ARMM crackdown on illegal logging now in high gear PDF Print E-mail
Thursday, 05 January 2012 18:01

The crackdown on illegal logging in the Autonomous Region in Muslim Mindanao has shifted to high gear with the planned audit of forest charges collected by revenue agents in recent years to check if proportionate with the volume of logs shipped out using questionable permits issued by the ARMM’s natural resources department.

Environmentalists, among them officials of non-government organizations involved in environmental protection activities, said poachers, until last week, following the suspension of all forms of logging activities in the autonomous region by its newly-appointed officer-in-charge Mujiv Hataman, ravaged no less than a hectare of the ARMM’s estimated 200,000 hectares of contiguous forests each day since 1990.  

Hataman said he has invited the former DENR-ARMM secretary for a meeting on so many issues, but has not responded yet to his formal invitation.
Malang said they would have an extensive accounting of the forest charges levied from loggers and the volume of logs and indicated in documents issued by the ARMM’s Department of Environment and Natural Resources, particularly those made to appear as “prior cuts” before moratoriums on
cutting of trees in the autonomous region were issued by past administrations.

Permits to ship out “prior cuts” are the most convenient means of smuggling out logs even as the regional government has an existing ban on cutting of trees in the region.

“As if prior cut logs from forests in the ARMM have an infinite volume,” Malang said.
Hataman said the former DENR-ARMM secretary has issued permits to cut forest trees despite standing moratoriums issued by previous regional governors.

Malang said funds generated by logging operations in the region the past years can be spent for relief operations in flood-stricken areas if still intact in the ARMM’s treasury.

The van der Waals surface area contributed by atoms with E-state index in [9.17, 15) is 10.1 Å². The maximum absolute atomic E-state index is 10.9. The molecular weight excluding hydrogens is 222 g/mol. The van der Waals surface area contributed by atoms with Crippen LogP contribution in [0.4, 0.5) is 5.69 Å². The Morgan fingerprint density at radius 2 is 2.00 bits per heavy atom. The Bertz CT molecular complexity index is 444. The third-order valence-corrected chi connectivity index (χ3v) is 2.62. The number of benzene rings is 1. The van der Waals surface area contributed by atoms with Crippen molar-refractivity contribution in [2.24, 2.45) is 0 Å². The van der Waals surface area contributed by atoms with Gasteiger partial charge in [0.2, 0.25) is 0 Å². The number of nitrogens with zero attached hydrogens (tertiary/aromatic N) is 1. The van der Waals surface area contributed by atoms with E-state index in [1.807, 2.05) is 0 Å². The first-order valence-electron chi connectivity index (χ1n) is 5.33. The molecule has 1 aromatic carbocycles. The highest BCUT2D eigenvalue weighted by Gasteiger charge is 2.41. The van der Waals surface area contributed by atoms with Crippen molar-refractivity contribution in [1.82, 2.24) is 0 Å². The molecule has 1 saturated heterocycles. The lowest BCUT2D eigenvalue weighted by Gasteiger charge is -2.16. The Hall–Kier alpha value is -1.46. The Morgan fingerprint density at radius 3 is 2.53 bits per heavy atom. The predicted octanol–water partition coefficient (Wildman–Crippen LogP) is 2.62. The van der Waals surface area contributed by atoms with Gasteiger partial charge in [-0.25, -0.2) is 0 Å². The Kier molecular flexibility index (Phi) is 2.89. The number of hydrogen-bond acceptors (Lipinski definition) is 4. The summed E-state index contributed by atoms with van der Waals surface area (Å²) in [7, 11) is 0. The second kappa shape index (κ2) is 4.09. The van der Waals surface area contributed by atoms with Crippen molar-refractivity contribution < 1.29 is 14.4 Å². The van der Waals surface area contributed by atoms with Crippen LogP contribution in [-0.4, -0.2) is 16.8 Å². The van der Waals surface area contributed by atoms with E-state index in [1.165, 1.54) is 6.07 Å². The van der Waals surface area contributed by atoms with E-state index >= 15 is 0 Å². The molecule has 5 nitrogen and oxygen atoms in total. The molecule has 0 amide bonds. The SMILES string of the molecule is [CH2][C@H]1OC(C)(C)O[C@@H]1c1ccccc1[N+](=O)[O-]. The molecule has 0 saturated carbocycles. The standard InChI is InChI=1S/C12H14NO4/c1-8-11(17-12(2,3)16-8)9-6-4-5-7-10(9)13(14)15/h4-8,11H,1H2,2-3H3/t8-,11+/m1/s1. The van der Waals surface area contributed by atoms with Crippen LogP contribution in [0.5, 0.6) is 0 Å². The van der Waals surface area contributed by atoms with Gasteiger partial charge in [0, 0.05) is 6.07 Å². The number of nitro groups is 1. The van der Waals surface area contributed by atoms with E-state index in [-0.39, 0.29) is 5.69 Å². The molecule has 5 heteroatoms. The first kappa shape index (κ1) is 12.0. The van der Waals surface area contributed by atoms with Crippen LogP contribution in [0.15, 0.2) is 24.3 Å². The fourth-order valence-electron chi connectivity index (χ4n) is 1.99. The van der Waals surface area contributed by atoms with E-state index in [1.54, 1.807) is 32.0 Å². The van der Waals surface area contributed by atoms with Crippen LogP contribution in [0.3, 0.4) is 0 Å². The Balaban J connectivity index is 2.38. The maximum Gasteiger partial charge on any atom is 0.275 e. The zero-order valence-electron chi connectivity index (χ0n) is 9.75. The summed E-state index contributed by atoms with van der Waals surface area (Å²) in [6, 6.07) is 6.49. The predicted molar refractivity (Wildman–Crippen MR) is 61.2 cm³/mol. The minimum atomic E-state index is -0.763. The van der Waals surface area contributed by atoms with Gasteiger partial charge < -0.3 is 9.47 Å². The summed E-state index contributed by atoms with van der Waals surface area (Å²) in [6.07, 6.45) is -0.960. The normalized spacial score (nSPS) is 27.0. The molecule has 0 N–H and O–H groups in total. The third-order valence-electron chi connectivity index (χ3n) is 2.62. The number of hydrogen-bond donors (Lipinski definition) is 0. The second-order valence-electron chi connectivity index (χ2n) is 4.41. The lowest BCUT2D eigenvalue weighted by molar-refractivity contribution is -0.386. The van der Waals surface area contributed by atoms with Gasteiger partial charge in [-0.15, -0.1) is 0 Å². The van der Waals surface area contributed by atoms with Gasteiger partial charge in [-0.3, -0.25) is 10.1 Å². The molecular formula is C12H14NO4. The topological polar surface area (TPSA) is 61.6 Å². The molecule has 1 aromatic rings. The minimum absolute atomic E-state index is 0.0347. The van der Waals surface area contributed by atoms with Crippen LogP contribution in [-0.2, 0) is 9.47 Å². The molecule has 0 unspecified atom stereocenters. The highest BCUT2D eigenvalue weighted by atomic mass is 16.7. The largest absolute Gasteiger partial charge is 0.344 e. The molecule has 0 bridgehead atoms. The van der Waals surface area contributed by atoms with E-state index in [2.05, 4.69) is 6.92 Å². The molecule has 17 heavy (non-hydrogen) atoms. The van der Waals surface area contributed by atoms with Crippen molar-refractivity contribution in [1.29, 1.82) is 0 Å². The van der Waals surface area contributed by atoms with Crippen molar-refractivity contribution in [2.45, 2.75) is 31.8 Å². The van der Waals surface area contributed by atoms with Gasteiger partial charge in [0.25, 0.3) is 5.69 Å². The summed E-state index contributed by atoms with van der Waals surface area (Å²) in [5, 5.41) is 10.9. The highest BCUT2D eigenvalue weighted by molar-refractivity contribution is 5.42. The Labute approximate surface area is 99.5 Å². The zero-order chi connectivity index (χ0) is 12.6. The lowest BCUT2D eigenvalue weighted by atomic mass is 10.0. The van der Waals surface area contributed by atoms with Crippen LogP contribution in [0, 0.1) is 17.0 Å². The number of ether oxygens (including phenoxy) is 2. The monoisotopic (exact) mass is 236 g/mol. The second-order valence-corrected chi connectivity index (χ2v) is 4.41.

The biggest logging operator in the ARMM, whose operation has been suspended since Hataman issued a moratorium on cutting of forest trees in any part of ARMM last week, is the Makati-based Vicmar Development Corporation (VDC), which forged an Integrated Forest Management Agreement (IFMA) with the regional government in the 1990s.

The IFMA between the VDC and the ARMM government was crafted by the region’s governor then just before the expiration of the firm’s Timber License Agreement issued by the central office of the DENR before the creation of the autonomous region in 1990.

“That IFMA effectively gave that logging firm a special privilege to continue cutting forest trees in Lanao del Sur, despite the region’s being under a total logging ban,” a local official in Lanao del Sur, whose town is adjacent to the forested areas where VDC operates, Hataman said

The area covered by the IFMA spans from Barangay Kibolos, in Kapai to and Barangays Gayacay, Bayug, Kibulag and Salinsing, in Tagoloan II, all in Lanao del Sur.

There have also been more than a dozen mini-sawmills in remote towns in Lanao del Sur processing timber harvested from “private lands,” something Hataman also want investigated.

Hataman said he has been keeping President Aquino abreast on the regional government and Malacañang’s joint environment protection thrust.

Forested areas in Lanao del Sur comprise the watershed for Lake Lanao, the country’s largest, with a surface area of about 200 square kilometers, and whose downstream flow propels several state-owned hydro-electric plants that supply about three-fourth of Mindanao’s power requirement. — Felix Ostrea